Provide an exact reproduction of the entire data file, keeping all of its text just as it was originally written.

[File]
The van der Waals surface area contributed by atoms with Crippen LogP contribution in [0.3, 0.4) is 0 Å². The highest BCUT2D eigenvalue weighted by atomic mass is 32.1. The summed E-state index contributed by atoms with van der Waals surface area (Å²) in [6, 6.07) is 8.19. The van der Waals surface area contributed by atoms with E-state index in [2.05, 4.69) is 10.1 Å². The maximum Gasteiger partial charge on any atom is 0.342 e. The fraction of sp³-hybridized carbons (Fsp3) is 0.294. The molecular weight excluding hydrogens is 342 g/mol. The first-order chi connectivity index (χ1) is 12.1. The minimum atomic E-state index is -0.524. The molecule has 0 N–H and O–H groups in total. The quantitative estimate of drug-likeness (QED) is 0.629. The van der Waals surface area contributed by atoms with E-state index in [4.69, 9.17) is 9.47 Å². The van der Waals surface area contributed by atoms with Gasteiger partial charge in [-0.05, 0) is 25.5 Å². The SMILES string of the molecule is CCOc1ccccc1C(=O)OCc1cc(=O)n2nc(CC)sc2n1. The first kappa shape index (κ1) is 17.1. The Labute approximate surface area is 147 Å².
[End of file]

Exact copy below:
The van der Waals surface area contributed by atoms with Crippen LogP contribution in [0.3, 0.4) is 0 Å². The highest BCUT2D eigenvalue weighted by atomic mass is 32.1. The summed E-state index contributed by atoms with van der Waals surface area (Å²) in [6, 6.07) is 8.19. The van der Waals surface area contributed by atoms with E-state index in [2.05, 4.69) is 10.1 Å². The maximum Gasteiger partial charge on any atom is 0.342 e. The fraction of sp³-hybridized carbons (Fsp3) is 0.294. The molecular weight excluding hydrogens is 342 g/mol. The first-order chi connectivity index (χ1) is 12.1. The minimum atomic E-state index is -0.524. The molecule has 0 N–H and O–H groups in total. The quantitative estimate of drug-likeness (QED) is 0.629. The van der Waals surface area contributed by atoms with E-state index in [4.69, 9.17) is 9.47 Å². The van der Waals surface area contributed by atoms with Gasteiger partial charge in [-0.05, 0) is 25.5 Å². The SMILES string of the molecule is CCOc1ccccc1C(=O)OCc1cc(=O)n2nc(CC)sc2n1. The first kappa shape index (κ1) is 17.1. The Labute approximate surface area is 147 Å².